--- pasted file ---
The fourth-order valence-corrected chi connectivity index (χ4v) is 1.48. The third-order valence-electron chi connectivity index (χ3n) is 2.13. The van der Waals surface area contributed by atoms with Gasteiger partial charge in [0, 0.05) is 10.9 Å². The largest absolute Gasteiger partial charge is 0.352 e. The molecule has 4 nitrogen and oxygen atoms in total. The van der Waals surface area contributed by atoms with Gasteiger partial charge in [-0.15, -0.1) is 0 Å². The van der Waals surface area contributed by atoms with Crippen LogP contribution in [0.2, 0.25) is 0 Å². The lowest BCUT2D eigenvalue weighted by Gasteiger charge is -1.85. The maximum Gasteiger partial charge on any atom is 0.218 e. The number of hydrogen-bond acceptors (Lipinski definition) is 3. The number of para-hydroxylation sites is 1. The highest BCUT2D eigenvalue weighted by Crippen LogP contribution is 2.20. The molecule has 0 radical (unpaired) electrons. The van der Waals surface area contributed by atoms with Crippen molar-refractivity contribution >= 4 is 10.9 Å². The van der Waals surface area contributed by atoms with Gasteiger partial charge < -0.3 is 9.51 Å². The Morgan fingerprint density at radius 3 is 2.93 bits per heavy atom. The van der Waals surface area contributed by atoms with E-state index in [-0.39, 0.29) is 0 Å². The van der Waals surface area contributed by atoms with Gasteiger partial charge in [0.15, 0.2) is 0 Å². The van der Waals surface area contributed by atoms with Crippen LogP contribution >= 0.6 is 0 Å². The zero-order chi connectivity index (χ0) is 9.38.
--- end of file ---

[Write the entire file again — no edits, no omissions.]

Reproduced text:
The fourth-order valence-corrected chi connectivity index (χ4v) is 1.48. The third-order valence-electron chi connectivity index (χ3n) is 2.13. The van der Waals surface area contributed by atoms with Gasteiger partial charge in [0, 0.05) is 10.9 Å². The largest absolute Gasteiger partial charge is 0.352 e. The molecule has 4 nitrogen and oxygen atoms in total. The van der Waals surface area contributed by atoms with Gasteiger partial charge in [-0.15, -0.1) is 0 Å². The van der Waals surface area contributed by atoms with Crippen LogP contribution in [0.2, 0.25) is 0 Å². The lowest BCUT2D eigenvalue weighted by Gasteiger charge is -1.85. The maximum Gasteiger partial charge on any atom is 0.218 e. The number of hydrogen-bond acceptors (Lipinski definition) is 3. The number of para-hydroxylation sites is 1. The highest BCUT2D eigenvalue weighted by Crippen LogP contribution is 2.20. The molecule has 0 radical (unpaired) electrons. The van der Waals surface area contributed by atoms with Crippen molar-refractivity contribution >= 4 is 10.9 Å². The van der Waals surface area contributed by atoms with Gasteiger partial charge < -0.3 is 9.51 Å². The Morgan fingerprint density at radius 3 is 2.93 bits per heavy atom. The van der Waals surface area contributed by atoms with E-state index in [-0.39, 0.29) is 0 Å². The van der Waals surface area contributed by atoms with Gasteiger partial charge in [0.15, 0.2) is 0 Å². The van der Waals surface area contributed by atoms with Crippen LogP contribution >= 0.6 is 0 Å². The zero-order chi connectivity index (χ0) is 9.38.